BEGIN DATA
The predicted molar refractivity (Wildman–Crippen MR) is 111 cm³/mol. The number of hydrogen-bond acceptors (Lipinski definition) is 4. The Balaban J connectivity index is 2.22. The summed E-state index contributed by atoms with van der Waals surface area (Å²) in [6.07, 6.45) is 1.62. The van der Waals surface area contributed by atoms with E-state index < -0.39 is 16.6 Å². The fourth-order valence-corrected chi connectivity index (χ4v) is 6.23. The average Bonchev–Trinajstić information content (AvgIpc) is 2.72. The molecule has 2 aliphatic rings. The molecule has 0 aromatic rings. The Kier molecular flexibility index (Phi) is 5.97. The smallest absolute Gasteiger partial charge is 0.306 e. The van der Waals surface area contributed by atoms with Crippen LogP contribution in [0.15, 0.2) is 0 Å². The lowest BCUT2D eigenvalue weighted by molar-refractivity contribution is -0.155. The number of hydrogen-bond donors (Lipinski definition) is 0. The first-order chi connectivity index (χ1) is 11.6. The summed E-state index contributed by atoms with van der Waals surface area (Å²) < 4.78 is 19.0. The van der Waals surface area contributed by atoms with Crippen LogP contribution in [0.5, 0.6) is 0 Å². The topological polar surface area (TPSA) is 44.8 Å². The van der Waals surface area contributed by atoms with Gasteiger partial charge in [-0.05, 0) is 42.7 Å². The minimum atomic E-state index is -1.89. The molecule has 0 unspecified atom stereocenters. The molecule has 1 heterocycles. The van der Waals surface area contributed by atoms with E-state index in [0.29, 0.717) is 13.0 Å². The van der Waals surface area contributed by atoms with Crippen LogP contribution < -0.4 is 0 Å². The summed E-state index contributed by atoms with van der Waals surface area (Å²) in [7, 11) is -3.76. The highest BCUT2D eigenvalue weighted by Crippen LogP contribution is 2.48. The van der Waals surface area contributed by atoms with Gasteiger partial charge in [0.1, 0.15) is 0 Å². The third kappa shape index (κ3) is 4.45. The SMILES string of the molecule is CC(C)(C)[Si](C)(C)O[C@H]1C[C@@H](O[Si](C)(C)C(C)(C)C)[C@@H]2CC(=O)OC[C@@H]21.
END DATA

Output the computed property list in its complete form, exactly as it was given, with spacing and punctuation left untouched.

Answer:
The predicted molar refractivity (Wildman–Crippen MR) is 111 cm³/mol. The number of hydrogen-bond acceptors (Lipinski definition) is 4. The Balaban J connectivity index is 2.22. The summed E-state index contributed by atoms with van der Waals surface area (Å²) in [6.07, 6.45) is 1.62. The van der Waals surface area contributed by atoms with E-state index < -0.39 is 16.6 Å². The fourth-order valence-corrected chi connectivity index (χ4v) is 6.23. The average Bonchev–Trinajstić information content (AvgIpc) is 2.72. The molecule has 2 aliphatic rings. The molecule has 0 aromatic rings. The Kier molecular flexibility index (Phi) is 5.97. The smallest absolute Gasteiger partial charge is 0.306 e. The van der Waals surface area contributed by atoms with Crippen LogP contribution in [0.15, 0.2) is 0 Å². The lowest BCUT2D eigenvalue weighted by molar-refractivity contribution is -0.155. The number of hydrogen-bond donors (Lipinski definition) is 0. The first-order chi connectivity index (χ1) is 11.6. The summed E-state index contributed by atoms with van der Waals surface area (Å²) < 4.78 is 19.0. The van der Waals surface area contributed by atoms with Crippen LogP contribution in [0.5, 0.6) is 0 Å². The topological polar surface area (TPSA) is 44.8 Å². The van der Waals surface area contributed by atoms with Gasteiger partial charge in [-0.05, 0) is 42.7 Å². The minimum atomic E-state index is -1.89. The molecule has 0 unspecified atom stereocenters. The molecule has 1 heterocycles. The van der Waals surface area contributed by atoms with E-state index in [0.29, 0.717) is 13.0 Å². The van der Waals surface area contributed by atoms with Crippen LogP contribution < -0.4 is 0 Å². The summed E-state index contributed by atoms with van der Waals surface area (Å²) in [7, 11) is -3.76. The highest BCUT2D eigenvalue weighted by Crippen LogP contribution is 2.48. The van der Waals surface area contributed by atoms with Gasteiger partial charge in [0.1, 0.15) is 0 Å². The third kappa shape index (κ3) is 4.45. The SMILES string of the molecule is CC(C)(C)[Si](C)(C)O[C@H]1C[C@@H](O[Si](C)(C)C(C)(C)C)[C@@H]2CC(=O)OC[C@@H]21.